A research team has uncovered another victim in the ancient ruins of Pompeii, and it's heartbreaking.
In 79 AD, Mount Vesuvius loomed over Pompeii before it ultimately erupted, covering the city in ash and lava and claiming the lives of thousands. More recently, yet another victim who lost his life to the volcano has been unearthed more than 2,000 years after his death, and the circumstances of his unfortunate demise are truly horrific.
According to the archaeologists at the newly excavated site, the skeleton appears to be of a 30-year-old man who had survived the first part of the eruption but failed to flee the city in time before he was crushed by a large stone as it was violently thrown through the air.
The stone block "collided with his upper body, crushing the highest part of the thorax and yet-to-be-identified head." The archaeologists are assuming that the skeleton's head remains under the stone.
Had the man not suffered a leg injury, which archaeologists say showed signs of a bone infection and could have made running -- let alone walking -- very difficult, perhaps he would have survived.
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"This discovery has shown the leaps in the archeological field. The team on site are not just archeologists but experts in many fields; engineers, restorers and (have) the technical tools like drones and scanners," said Massimo Osanna, general director of the Archeological Park of Pompeii.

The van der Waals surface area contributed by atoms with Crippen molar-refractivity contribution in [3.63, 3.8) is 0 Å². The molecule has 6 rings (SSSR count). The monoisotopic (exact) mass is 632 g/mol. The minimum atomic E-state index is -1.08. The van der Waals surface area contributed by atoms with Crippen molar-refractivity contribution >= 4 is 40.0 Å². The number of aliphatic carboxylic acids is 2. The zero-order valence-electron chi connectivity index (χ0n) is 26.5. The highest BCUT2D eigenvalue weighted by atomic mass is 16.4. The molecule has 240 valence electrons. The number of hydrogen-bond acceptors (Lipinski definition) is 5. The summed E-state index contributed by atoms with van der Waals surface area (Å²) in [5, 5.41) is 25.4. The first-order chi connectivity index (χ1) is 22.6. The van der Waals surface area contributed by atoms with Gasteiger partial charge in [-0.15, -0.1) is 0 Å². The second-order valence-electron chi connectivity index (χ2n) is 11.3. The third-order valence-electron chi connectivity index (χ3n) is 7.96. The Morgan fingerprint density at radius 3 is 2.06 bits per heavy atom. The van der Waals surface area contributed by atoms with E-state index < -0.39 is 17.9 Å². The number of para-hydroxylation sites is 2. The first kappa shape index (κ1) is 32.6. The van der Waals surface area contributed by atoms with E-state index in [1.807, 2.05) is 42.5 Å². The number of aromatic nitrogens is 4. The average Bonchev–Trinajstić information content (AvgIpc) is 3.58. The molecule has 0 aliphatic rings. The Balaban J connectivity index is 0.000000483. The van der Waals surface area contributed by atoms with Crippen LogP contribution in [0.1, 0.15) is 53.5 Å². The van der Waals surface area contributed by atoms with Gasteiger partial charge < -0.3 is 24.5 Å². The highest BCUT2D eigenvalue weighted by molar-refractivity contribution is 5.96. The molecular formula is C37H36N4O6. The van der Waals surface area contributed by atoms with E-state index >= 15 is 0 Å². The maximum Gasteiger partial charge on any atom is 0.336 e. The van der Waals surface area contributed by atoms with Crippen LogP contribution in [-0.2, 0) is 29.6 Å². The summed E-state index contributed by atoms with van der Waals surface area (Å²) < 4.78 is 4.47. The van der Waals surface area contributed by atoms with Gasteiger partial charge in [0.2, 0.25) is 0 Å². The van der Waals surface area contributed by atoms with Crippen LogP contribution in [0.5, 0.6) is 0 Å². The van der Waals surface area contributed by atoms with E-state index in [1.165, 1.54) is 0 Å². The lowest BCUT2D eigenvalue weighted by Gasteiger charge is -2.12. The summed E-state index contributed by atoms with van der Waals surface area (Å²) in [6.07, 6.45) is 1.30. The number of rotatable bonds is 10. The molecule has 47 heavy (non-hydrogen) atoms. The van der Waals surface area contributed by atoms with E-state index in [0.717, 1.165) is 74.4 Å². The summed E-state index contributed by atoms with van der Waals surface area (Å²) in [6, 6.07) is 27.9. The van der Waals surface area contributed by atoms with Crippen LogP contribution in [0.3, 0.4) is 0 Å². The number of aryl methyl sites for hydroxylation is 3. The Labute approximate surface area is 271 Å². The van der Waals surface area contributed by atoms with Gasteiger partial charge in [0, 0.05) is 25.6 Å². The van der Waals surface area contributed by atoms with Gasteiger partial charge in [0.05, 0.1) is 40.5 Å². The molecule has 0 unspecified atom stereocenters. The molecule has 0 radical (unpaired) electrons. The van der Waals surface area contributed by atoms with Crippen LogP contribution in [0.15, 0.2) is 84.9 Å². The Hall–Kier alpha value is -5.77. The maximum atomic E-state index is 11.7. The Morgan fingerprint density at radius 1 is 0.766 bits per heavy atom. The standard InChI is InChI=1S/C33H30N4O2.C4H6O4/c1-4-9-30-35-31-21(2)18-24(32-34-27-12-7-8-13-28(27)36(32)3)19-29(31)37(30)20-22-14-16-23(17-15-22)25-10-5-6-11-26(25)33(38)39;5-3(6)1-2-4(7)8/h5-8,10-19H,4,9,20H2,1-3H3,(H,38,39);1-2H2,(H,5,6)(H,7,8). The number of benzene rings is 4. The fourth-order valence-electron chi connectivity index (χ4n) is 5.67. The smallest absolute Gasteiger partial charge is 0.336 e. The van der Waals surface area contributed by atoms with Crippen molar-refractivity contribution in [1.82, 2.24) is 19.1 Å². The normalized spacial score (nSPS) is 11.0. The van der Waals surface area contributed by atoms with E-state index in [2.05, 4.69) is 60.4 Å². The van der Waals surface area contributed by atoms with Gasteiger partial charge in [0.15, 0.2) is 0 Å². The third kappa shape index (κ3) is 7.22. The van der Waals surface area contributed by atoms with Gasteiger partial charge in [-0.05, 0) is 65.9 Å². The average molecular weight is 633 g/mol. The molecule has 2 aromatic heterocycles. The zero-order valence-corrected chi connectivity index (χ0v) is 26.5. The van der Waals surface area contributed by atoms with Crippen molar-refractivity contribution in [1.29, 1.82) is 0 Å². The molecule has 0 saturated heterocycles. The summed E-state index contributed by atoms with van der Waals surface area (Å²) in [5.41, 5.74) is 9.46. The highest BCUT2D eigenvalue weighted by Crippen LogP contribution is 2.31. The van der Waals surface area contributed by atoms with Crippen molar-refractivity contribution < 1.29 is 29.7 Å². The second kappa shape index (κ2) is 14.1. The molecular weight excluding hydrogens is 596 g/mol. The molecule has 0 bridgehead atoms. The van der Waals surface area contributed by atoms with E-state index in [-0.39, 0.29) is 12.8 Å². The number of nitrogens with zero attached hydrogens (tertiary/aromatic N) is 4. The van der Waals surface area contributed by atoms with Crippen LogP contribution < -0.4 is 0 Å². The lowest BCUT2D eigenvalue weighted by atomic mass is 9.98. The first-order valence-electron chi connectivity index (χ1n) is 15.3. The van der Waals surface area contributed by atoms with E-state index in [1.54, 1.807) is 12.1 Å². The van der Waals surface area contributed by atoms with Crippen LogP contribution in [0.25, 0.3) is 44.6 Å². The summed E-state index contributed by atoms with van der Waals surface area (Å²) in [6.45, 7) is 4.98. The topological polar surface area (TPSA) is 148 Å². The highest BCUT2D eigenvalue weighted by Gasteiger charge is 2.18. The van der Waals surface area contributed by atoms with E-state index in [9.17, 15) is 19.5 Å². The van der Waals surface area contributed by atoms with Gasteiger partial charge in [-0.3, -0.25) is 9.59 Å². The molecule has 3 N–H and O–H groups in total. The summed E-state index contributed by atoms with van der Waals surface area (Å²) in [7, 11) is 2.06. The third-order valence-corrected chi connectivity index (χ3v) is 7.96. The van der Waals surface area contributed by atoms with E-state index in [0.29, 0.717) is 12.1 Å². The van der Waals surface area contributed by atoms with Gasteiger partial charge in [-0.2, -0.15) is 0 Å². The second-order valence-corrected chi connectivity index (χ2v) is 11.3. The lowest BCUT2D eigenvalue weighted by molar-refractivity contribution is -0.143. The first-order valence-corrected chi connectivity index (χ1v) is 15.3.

, "This is the first time an excavation happens with all of these tools. In the 1800s and 1900s, they dug in the area where we found the skeleton, but they did not go as deep as we did. Because of the experts we had, we knew how to do it."
The team of archaeologists will continue to work on the new excavation site -- the area of the "Wedge," located between the House of the Silver Wedding and the House of Marcus Lucretius Fronto.
You can read more about the recent dig in greater detail here
What do you think? An incredible discovery, right? Share your thoughts with us in the comments below, and let's get the conversation started.